During the therapeutic procedure, the calculated treatment activity of 166Ho microspheres will be administered in the same position(s) as during the scout procedure. Patients are discharged the day after treatment. The posttreatment SPECT (combined with a dual-phase liver CT) is obtained approximately 5 days after treatment to reduce the influence of detector dead time.

Follow-up investigations

A telephonic consultation will be scheduled at 2 weeks after treatment to evaluate the patient’s general condition, and ask for the occurrence of adverse events. One month after treatment, patients will undergo a physical examination and laboratory investigations for toxicity assessment. At 3-month follow-up, this is complemented by a whole-body 18F-FDG-PET + dual-phase liver CT for tumor response assessment, after which the study follow-up is completed.

Study objectives

The primary objective is to assess the difference in posttreatment T/N activity ratio on SPECT/CT between administration with the ARC and SMC.

Secondary objectives include comparison of the following endpoints between administrations with the ARC and SMC: mean tumor and healthy liver absorbed dose on SPECT/CT, percentage of calculated treatment activity administered (infusion efficiency), predictive value of the 166Ho scout dose distribution, and posttreatment tumor response. Furthermore, the presence of a dose-response relation between tumor absorbed dose and posttreatment tumor response will be evaluated.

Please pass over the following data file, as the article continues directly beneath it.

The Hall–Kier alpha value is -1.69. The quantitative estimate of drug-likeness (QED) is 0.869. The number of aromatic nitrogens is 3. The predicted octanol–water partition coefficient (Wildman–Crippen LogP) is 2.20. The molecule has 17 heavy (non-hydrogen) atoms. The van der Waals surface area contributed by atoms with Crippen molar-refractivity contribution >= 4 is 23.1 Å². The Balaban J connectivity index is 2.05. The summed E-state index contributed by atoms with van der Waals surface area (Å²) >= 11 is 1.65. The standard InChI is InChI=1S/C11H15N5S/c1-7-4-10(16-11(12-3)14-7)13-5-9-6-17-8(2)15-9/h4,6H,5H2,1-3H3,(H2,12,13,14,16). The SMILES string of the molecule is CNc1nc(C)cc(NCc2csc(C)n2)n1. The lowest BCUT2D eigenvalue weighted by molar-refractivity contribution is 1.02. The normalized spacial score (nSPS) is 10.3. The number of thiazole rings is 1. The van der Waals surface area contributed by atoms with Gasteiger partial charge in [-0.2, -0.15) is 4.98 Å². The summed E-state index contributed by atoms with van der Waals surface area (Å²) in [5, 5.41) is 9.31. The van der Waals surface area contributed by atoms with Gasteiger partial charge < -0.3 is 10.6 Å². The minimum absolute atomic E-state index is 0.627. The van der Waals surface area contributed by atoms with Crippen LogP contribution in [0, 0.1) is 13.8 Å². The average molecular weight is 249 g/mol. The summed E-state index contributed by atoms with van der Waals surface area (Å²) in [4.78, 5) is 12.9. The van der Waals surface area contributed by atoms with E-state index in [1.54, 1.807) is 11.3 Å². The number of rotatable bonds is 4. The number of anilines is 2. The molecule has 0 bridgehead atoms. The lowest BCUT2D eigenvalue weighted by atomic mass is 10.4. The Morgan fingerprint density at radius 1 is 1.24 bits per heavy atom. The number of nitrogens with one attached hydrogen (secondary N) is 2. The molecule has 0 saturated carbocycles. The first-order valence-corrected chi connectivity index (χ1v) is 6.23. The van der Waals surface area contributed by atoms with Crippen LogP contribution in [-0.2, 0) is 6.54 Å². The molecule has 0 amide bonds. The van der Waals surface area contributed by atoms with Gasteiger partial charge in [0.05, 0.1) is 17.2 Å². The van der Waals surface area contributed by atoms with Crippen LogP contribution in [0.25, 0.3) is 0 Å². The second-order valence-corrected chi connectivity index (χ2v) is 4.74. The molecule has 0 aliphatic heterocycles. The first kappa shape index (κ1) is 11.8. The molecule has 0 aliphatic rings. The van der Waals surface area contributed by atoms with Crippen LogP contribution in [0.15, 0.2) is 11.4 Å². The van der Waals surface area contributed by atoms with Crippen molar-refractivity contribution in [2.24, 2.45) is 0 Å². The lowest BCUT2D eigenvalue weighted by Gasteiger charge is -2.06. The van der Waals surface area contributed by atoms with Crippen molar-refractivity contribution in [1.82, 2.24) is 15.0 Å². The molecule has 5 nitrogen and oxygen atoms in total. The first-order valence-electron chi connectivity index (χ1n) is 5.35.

Outcome assessment

In every target vessels’ perfusion territory, the absorbed dose on 166Ho-SPECT reconstructions will be determined for the metastases and the healthy liver tissue [4]. Consequently, a posttreatment T/N activity ratio will be calculated for each perfusion territory by dividing the number of counts in tumorous and healthy liver tissue.

The predictive value of the scout dose will be assessed by comparison of the distribution of the scout dose with the treatment dose. The analysis will be based on tumor and healthy liver absorbed doses on SPECT/CT analysis.

Infusion efficiency is defined as the percentage of the prepared treatment activity that is infused. The 166Ho activity that is not infused will be determined by measuring the administration system (vial, lines, and catheters) with a dose calibrator.

Response analysis will be performed in accordance with the Response Evaluation Criteria in Solid Tumors (RECIST) version 1.1 [12], for each functional liver lobe separately. Disease control rates (percentage of liver lobes with complete response, partial response or stable disease) will be determined by CT evaluation at 3 months posttreatment. Metabolic tumor response will be determined by assessing the change (relative to baseline) in total lesion glycolysis values on 18F-FDG-PET imaging. During the response assessment, observers will be blinded for the catheter type used.

The relationship between tumor absorbed dose on SPECT/CT and tumor response on both CT and 18F-FDG-PET will be characterized on the level of perfusion territories.

Common Terminology Criteria for Adverse Events v 4.03 will be used to describe laboratory and clinical toxicity for the entire cohort, with specific attention for device-related adverse events per catheter type such as the occurrence of reflux, vasospasm, or arterial dissections.

The municipal administration will be consulted to assess the overall survival, measured from treatment onward.

Statistical considerations

Sample size calculation